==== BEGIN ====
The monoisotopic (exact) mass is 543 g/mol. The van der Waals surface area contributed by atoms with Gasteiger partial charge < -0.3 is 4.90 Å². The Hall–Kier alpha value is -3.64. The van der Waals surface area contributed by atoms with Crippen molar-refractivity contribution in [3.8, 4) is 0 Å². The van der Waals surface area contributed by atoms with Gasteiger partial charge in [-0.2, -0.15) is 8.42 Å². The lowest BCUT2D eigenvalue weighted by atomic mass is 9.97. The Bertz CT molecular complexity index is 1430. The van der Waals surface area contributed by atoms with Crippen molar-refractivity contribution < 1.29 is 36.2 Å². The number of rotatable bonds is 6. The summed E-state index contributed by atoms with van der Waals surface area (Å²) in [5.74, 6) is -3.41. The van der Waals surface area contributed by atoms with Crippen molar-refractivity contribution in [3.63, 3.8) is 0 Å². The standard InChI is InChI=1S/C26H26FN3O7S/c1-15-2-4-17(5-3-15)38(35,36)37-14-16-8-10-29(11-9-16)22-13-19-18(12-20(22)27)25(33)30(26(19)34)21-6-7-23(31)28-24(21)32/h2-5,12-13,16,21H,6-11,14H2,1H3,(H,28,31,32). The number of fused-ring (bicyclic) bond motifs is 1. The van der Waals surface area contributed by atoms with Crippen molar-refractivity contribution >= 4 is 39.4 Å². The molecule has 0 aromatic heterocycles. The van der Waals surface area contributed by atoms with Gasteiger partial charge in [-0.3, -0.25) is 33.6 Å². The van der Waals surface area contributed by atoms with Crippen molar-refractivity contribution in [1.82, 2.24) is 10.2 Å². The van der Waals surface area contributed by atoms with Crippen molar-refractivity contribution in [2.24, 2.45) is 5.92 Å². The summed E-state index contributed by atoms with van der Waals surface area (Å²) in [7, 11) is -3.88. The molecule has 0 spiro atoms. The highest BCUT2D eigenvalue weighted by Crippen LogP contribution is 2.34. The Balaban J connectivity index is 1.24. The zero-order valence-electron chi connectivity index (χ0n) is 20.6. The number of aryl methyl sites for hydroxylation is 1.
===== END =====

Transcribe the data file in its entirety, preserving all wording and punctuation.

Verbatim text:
The monoisotopic (exact) mass is 543 g/mol. The van der Waals surface area contributed by atoms with Gasteiger partial charge < -0.3 is 4.90 Å². The Hall–Kier alpha value is -3.64. The van der Waals surface area contributed by atoms with Crippen molar-refractivity contribution in [3.8, 4) is 0 Å². The van der Waals surface area contributed by atoms with Gasteiger partial charge in [-0.2, -0.15) is 8.42 Å². The lowest BCUT2D eigenvalue weighted by atomic mass is 9.97. The Bertz CT molecular complexity index is 1430. The van der Waals surface area contributed by atoms with Crippen molar-refractivity contribution < 1.29 is 36.2 Å². The number of rotatable bonds is 6. The summed E-state index contributed by atoms with van der Waals surface area (Å²) in [5.74, 6) is -3.41. The van der Waals surface area contributed by atoms with Crippen molar-refractivity contribution in [3.63, 3.8) is 0 Å². The standard InChI is InChI=1S/C26H26FN3O7S/c1-15-2-4-17(5-3-15)38(35,36)37-14-16-8-10-29(11-9-16)22-13-19-18(12-20(22)27)25(33)30(26(19)34)21-6-7-23(31)28-24(21)32/h2-5,12-13,16,21H,6-11,14H2,1H3,(H,28,31,32). The number of fused-ring (bicyclic) bond motifs is 1. The van der Waals surface area contributed by atoms with Crippen molar-refractivity contribution >= 4 is 39.4 Å². The molecule has 0 aromatic heterocycles. The van der Waals surface area contributed by atoms with Gasteiger partial charge in [-0.3, -0.25) is 33.6 Å². The van der Waals surface area contributed by atoms with Crippen molar-refractivity contribution in [1.82, 2.24) is 10.2 Å². The van der Waals surface area contributed by atoms with Crippen molar-refractivity contribution in [2.24, 2.45) is 5.92 Å². The summed E-state index contributed by atoms with van der Waals surface area (Å²) in [7, 11) is -3.88. The molecule has 0 spiro atoms. The highest BCUT2D eigenvalue weighted by Crippen LogP contribution is 2.34. The Balaban J connectivity index is 1.24. The zero-order valence-electron chi connectivity index (χ0n) is 20.6. The number of aryl methyl sites for hydroxylation is 1.